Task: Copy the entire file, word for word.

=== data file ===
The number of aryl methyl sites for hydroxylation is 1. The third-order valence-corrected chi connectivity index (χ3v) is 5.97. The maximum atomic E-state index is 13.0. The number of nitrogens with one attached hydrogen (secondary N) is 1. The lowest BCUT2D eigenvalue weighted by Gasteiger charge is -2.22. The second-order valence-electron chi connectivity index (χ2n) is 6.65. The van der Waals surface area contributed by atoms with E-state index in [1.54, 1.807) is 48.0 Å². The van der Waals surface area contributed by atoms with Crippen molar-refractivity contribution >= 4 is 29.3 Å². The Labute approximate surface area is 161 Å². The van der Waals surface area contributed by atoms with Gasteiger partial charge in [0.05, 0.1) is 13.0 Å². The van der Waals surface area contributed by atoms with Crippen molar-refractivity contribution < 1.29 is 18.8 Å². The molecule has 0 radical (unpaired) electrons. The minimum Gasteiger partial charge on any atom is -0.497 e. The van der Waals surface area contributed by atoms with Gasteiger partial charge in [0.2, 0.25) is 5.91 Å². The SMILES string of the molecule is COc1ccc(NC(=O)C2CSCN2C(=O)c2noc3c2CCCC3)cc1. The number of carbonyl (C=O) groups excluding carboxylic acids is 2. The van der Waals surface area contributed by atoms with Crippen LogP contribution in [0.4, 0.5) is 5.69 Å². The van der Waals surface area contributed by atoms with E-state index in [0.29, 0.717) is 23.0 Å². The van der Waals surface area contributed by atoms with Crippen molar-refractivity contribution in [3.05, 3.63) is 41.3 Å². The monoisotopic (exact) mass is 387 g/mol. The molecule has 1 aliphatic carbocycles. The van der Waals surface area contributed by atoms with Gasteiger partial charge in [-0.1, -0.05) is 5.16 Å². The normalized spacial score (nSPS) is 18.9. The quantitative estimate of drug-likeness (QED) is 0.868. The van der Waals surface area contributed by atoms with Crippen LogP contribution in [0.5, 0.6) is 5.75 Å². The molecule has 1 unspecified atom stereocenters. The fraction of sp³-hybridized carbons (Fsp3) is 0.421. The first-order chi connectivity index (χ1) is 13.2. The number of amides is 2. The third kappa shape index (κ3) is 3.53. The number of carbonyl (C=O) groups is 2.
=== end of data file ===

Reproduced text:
The number of aryl methyl sites for hydroxylation is 1. The third-order valence-corrected chi connectivity index (χ3v) is 5.97. The maximum atomic E-state index is 13.0. The number of nitrogens with one attached hydrogen (secondary N) is 1. The lowest BCUT2D eigenvalue weighted by Gasteiger charge is -2.22. The second-order valence-electron chi connectivity index (χ2n) is 6.65. The van der Waals surface area contributed by atoms with E-state index in [1.54, 1.807) is 48.0 Å². The van der Waals surface area contributed by atoms with Crippen molar-refractivity contribution >= 4 is 29.3 Å². The Labute approximate surface area is 161 Å². The van der Waals surface area contributed by atoms with Gasteiger partial charge in [0.05, 0.1) is 13.0 Å². The van der Waals surface area contributed by atoms with Crippen molar-refractivity contribution < 1.29 is 18.8 Å². The molecule has 0 radical (unpaired) electrons. The minimum Gasteiger partial charge on any atom is -0.497 e. The van der Waals surface area contributed by atoms with Gasteiger partial charge in [0.2, 0.25) is 5.91 Å². The SMILES string of the molecule is COc1ccc(NC(=O)C2CSCN2C(=O)c2noc3c2CCCC3)cc1. The number of carbonyl (C=O) groups excluding carboxylic acids is 2. The van der Waals surface area contributed by atoms with Crippen LogP contribution in [0.4, 0.5) is 5.69 Å². The van der Waals surface area contributed by atoms with E-state index in [0.29, 0.717) is 23.0 Å². The van der Waals surface area contributed by atoms with Crippen molar-refractivity contribution in [3.05, 3.63) is 41.3 Å². The monoisotopic (exact) mass is 387 g/mol. The molecule has 1 aliphatic carbocycles. The van der Waals surface area contributed by atoms with Gasteiger partial charge in [-0.1, -0.05) is 5.16 Å². The normalized spacial score (nSPS) is 18.9. The quantitative estimate of drug-likeness (QED) is 0.868. The van der Waals surface area contributed by atoms with Crippen LogP contribution in [0.5, 0.6) is 5.75 Å². The molecule has 1 unspecified atom stereocenters. The fraction of sp³-hybridized carbons (Fsp3) is 0.421. The first-order chi connectivity index (χ1) is 13.2. The number of amides is 2. The third kappa shape index (κ3) is 3.53. The number of carbonyl (C=O) groups is 2.